Social work students help DRS lay ‘F’ to rest

Some students at the Florida A&M University Developmental Research School are facing a major obstacle with the Florida Comprehensive Assessment Test, but the students in the social work department at Florida A&M University are helping ease the process.

Students in grades 3-11 will take the FCAT on March 11, which will test the students on their reading, science and mathematical skills.

The students have been preparing for this exam all year, but with help from the Student Social Work Association, their goal of success may be even more achievable.

Katisa Donaldson, visiting professor of social work at FAMU, has been SSWA adviser since summer 2007. Since then, SSWA has adopted three areas in which to devote their community service throughout the school year.

One of those areas is FAMU DRS.

At the school, members volunteer their time doing various activities, but one of the programs the group prides itself on is the FCAT Saturday program, created by Donaldson.

Since fall of last year, FAMU student volunteers assisted DRS students to prepare them for the big exam.

Donaldson said her students have been doing a lot to help the DRS students.

“We are smothering them with love… I believe the students, based on the services the social work department provides for them, should be ready for the test,” Donaldson said.

Tia Wilson, 22, a senior social work student from Gainesville, interns at DRS and helps register the students for the program.

Wilson said an average of 85 students attended the program each Saturday, and she believes it was a success.

“All of the students who took advantage will appreciate what we’re doing,” she said.

Before the students take the test, they are going to have a funeral.

During a pep rally in the DRS gym Friday at 1 p.m. there will be a skit performed by SSWA program students. This will feature a funeral, complete with a preacher, ushers, a choir and the casket. Being laid to rest is the “F” grade that DRS was given by the Florida Department of Education.

Also, there will be a student versus teacher basketball game where students will be wearing “A” T-shirts, and the teachers will be wearing “F” T-shirts. The goal is for the students to beat the “F”, which represents their school grade as well as the FCAT.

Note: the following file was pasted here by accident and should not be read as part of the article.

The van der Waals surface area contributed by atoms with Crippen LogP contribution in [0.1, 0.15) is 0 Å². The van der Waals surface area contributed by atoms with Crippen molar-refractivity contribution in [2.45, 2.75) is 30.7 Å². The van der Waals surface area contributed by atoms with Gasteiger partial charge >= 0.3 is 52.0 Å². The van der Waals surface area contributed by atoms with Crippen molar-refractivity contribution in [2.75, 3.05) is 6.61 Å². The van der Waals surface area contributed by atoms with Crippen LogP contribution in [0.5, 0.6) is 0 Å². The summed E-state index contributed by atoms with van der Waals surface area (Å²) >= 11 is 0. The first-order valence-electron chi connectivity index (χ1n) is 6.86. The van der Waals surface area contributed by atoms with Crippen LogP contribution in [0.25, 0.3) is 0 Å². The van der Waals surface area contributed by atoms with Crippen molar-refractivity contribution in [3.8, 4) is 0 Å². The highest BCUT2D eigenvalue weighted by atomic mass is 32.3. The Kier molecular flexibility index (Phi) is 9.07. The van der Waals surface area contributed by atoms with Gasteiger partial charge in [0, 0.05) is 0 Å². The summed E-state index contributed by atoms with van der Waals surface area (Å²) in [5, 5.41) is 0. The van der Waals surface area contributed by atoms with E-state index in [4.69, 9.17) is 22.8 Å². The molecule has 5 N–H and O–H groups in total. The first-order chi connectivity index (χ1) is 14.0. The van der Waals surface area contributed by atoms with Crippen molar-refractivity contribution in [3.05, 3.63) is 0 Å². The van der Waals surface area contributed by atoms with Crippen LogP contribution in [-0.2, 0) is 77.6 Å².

Roger Walker, DRS secondary reading faculty member and a program volunteer, said the pep rally is the boost that students need.

“The pep rally will be the icing on the cake, leaving students feeling encouraged and inspired to do their best,” he said.

SSWA members said their involvement with the program and other activities has helped the students’ response to the negative publicity the school has been receiving.

Tiia Wilson, 22, a senior social work student from Tampa, is SSWA president. She sees improvement in the students.

“Our efforts have worked. We’re not only there for education, but for mentoring and counseling,” Wilson said. “They’ve not yet realized they’re going to be in the real world. The stigma placed on the school gives them a negative attitude. We try our best to be influential.”

Some SSWA efforts include helping the cheerleading team practice, sponsoring the baseball team and setting up a concession stand at its games.

The students at DRS have expressed their appreciation.

Artaveya Ingram, 16, a DRS student, attended the program and is thankful for the FAMU students’ help.

“They’ve been a great impact,” Ingram said. “I was afraid of taking the test, but since the Saturday sessions, I feel like I learned a lot of stuff I haven’t known before and now I’m ready to take the exam.”

In response to the involvement of FAMU organizations at DRS, Walker hopes the pep rally isn’t the last of events FAMU students will take part in.

“There’s always a dire need for connectivity to stay in place and grow and for campus organizations to help us address other aspects of our student growth besides academics,” he said.

The pep rally is open to the community. For more information, contact Katisa Donaldson at